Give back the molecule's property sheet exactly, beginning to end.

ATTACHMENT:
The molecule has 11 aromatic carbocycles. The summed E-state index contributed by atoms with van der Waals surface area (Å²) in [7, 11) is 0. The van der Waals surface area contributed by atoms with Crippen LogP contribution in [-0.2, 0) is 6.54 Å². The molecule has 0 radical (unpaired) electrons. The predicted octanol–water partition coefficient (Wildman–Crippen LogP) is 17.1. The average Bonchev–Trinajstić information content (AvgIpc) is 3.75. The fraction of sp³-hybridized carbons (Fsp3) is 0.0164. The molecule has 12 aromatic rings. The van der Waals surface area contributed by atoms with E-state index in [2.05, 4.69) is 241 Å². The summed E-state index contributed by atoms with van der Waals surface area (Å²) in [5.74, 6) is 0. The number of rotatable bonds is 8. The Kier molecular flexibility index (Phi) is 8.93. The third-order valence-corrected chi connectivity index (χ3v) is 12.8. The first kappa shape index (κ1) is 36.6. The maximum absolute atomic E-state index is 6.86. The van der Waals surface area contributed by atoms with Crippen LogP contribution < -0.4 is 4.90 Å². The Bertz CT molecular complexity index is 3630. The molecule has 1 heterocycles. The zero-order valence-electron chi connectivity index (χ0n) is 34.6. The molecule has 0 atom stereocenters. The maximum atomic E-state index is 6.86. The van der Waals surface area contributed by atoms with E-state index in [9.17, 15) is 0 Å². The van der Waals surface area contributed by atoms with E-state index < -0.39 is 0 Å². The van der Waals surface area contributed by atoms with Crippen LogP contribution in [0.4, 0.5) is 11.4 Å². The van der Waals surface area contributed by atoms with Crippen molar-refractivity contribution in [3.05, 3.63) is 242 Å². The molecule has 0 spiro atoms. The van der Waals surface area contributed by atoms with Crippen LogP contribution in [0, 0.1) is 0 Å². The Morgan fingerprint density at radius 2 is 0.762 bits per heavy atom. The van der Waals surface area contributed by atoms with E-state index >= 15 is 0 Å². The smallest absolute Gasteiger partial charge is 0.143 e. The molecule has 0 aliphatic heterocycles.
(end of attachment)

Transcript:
The molecule has 11 aromatic carbocycles. The summed E-state index contributed by atoms with van der Waals surface area (Å²) in [7, 11) is 0. The van der Waals surface area contributed by atoms with Crippen LogP contribution in [-0.2, 0) is 6.54 Å². The molecule has 0 radical (unpaired) electrons. The predicted octanol–water partition coefficient (Wildman–Crippen LogP) is 17.1. The average Bonchev–Trinajstić information content (AvgIpc) is 3.75. The fraction of sp³-hybridized carbons (Fsp3) is 0.0164. The molecule has 12 aromatic rings. The van der Waals surface area contributed by atoms with E-state index in [2.05, 4.69) is 241 Å². The summed E-state index contributed by atoms with van der Waals surface area (Å²) in [5.74, 6) is 0. The number of rotatable bonds is 8. The Kier molecular flexibility index (Phi) is 8.93. The third-order valence-corrected chi connectivity index (χ3v) is 12.8. The first kappa shape index (κ1) is 36.6. The maximum absolute atomic E-state index is 6.86. The van der Waals surface area contributed by atoms with Crippen LogP contribution < -0.4 is 4.90 Å². The Bertz CT molecular complexity index is 3630. The molecule has 1 heterocycles. The zero-order valence-electron chi connectivity index (χ0n) is 34.6. The molecule has 0 atom stereocenters. The maximum atomic E-state index is 6.86. The van der Waals surface area contributed by atoms with E-state index in [9.17, 15) is 0 Å². The van der Waals surface area contributed by atoms with E-state index < -0.39 is 0 Å². The van der Waals surface area contributed by atoms with Crippen LogP contribution in [0.4, 0.5) is 11.4 Å². The van der Waals surface area contributed by atoms with Crippen molar-refractivity contribution in [3.05, 3.63) is 242 Å². The molecule has 0 spiro atoms. The van der Waals surface area contributed by atoms with Crippen LogP contribution in [0, 0.1) is 0 Å². The Morgan fingerprint density at radius 2 is 0.762 bits per heavy atom. The van der Waals surface area contributed by atoms with E-state index >= 15 is 0 Å². The smallest absolute Gasteiger partial charge is 0.143 e. The molecule has 0 aliphatic heterocycles.